Grave Visions (Alex Craft, #4)(3)

“Well, I hope he recovers quickly. And you too,” I said, my frown deepening. Rianna was all but leaning on the barghest. The large doglike fae stared at her, concern clear in his red-rimmed eyes. “Do you have any rituals scheduled today?”

She shook her head, swaying slightly with the movement.

“Good. Maybe you should keep it that way.”

She gave me a half nod, as if completing the movement would have taken too much energy. “I think I’ll go sit down.”

“Do you need a healer? Or a doctor?”

“No, I just . . .” She trailed off as she turned, swaying a moment before taking a breath and putting one foot very purposefully in front of the other. “This’ll pass in a minute. It’s happened a couple of times in the last week. Let me rest a moment.”

I walked around my desk and helped her into one of the client chairs. She collapsed gratefully, but I didn’t get a chance to question her because my cell phone buzzed on my desk and I had to rush back around to grab it.

The displayed number wasn’t one of my saved contacts, but I recognized the Central Precinct extension, so I guessed the caller. It had been a while since I’d heard from my favorite homicide detective, and our last few encounters hadn’t gone all that well, so I was relieved he was finally calling.

“Hey, John,” I said, tucking the phone between my shoulder and ear and heading back to Rianna.

“Craft?” a gruff male voice asked from the other side of the phone.

It wasn’t John.

I stopped in my tracks and briefly considered playing it off as a wrong number. If this was a client, professionalism was way past gone. But there was something familiar about the voice, I just couldn’t put a name to it. After an uncomfortably long pause, I confirmed he’d reached the right number.

“This is Detective Jenson. I need you at the morgue in an hour.”

He disconnected as soon as the last word escaped his mouth, leaving me no time to accept or deny his request. I pulled the phone away from my ear and stared at it like it might morph into something venomous. Because of my—largely unexplained—involvement in several major cases, John and I had suffered a falling-out. But his partner Jenson? We’d never been close. And since my fae heritage had manifested, he’d been downright hateful toward me. Well, most of the time at least. It had been made clear to me that the police department wouldn’t be hiring me for a case anytime soon, so why did Jenson want me at the morgue?

“Alex?” Rianna made my name a question, concern mixing with curiosity in her voice.

I shook my head as I redialed the number Jenson had called from. The line rang four times before going to voice mail. Frowning, I ended the call without leaving a message.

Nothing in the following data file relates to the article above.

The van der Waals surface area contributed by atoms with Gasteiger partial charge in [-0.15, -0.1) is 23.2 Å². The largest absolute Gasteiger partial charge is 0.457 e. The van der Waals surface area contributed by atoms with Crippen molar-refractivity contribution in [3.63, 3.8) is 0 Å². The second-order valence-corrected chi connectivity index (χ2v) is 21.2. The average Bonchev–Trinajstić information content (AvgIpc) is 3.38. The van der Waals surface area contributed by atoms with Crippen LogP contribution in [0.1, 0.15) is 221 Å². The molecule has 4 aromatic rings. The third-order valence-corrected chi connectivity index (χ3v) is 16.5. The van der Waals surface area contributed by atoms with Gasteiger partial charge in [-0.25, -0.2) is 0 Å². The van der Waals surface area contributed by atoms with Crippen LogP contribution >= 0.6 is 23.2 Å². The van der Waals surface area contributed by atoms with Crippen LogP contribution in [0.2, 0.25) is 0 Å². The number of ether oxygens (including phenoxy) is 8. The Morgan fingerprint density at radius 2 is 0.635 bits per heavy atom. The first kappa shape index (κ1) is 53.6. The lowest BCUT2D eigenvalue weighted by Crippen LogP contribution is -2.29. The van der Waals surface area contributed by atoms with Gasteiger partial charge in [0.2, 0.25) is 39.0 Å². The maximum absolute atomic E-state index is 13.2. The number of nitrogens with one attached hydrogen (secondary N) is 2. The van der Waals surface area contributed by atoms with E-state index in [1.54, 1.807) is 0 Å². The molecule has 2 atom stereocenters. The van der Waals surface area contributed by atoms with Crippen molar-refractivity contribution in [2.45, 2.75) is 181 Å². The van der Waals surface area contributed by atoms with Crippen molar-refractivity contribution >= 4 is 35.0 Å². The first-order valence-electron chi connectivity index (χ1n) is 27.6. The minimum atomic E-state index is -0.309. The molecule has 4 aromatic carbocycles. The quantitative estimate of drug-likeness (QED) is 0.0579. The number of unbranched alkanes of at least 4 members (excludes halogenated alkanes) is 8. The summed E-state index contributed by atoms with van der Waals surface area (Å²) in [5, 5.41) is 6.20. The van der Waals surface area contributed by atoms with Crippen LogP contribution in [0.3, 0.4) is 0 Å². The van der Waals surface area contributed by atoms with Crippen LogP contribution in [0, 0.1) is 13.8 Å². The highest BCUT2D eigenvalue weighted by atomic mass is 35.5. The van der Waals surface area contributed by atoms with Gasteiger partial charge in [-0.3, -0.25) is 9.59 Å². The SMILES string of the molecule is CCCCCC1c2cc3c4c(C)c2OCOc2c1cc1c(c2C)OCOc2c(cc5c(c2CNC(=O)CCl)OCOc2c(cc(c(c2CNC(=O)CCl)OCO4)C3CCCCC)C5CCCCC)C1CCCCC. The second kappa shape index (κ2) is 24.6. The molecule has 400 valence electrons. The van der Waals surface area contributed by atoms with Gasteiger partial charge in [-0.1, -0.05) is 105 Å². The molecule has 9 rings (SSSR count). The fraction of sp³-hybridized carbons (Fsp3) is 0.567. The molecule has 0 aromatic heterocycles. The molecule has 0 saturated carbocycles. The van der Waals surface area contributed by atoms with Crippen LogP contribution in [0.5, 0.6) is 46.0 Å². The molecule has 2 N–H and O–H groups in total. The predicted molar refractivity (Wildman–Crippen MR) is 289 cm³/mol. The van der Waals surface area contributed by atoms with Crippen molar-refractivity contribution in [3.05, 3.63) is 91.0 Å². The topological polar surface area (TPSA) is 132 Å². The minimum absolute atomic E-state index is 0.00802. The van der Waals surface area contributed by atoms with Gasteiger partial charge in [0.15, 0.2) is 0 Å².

“Well,” I said, shoving the phone in my back pocket. “I either have a job . . . or I’m about to walk into a trap.”

Chapter 2

I arrived at Nekros City Central Precinct fifty-five minutes later. Fall had finally realized it was running late and overcompensated with a cold front that knocked the temperature from the mid-eighties to the mid-forties overnight. Half the city seemed to have raided their stash of winter clothing, so for once no one gave me a second look when I pulled a jacket from the passenger side of my car before heading into the building. I might not have been particularly cold now, but once I embraced the grave—assuming that was why I’d been called—I’d have a chill it would take me hours to shake.

Central Precinct was an austere multipurpose building holding most of the city’s important law enforcement entities, from the crime lab and DA’s offices on the upper floors, to the main police station on the ground floor and the morgue in the basement. I passed through security without issue, which despite the fact I’d done so a hundred times since I first started working on retainer for the police, was a relief. I’d half expected to be stopped in the front lobby. While nothing had officially ended my retainer status with the NCPD, I’d been told in no uncertain terms that my services wouldn’t be requested unless the brass decided it was absolutely necessary. Add to that the fact that John had always been my first contact, and I wasn’t sure what I might be walking into. I just hoped this sudden call from Jenson was the start of something good.

I took the elevator down to the basement. Fluorescents lit the long hall leading to the morgue, flooding it with a harsh light that simultaneously washed out color while making everything still seem cast in shadows. The thud of my boots on the linoleum bounced along the walls as I walked, making the area feel hollow and abandoned. I’d never liked the ambiance of this hallway, and as on edge as I was now, if zombies had shambled out of the large morgue doors, I wouldn’t have been surprised. Though zombies weren’t likely. What I was really afraid of were faeries.

Oh, I know, who is afraid of Tinker Bell, right?

Me, that’s who.

Okay, so I wasn’t afraid of all fae, but ever since I’d learned I was fae and I’d gained the attention of the Faerie courts, life had gotten a lot more complicated. I was currently unaligned, something that just didn’t happen in Faerie, and the courts didn’t like it. I was also a planeweaver, which meant I could not only see and interact with multiple planes of existence, but I could tie those planes together. I was the first since the age of legends, and every court wanted to add me to their numbers. Personally, I was more interested in maintaining my freedom, so I reserved a healthy amount of caution when it came to fae and Faerie.

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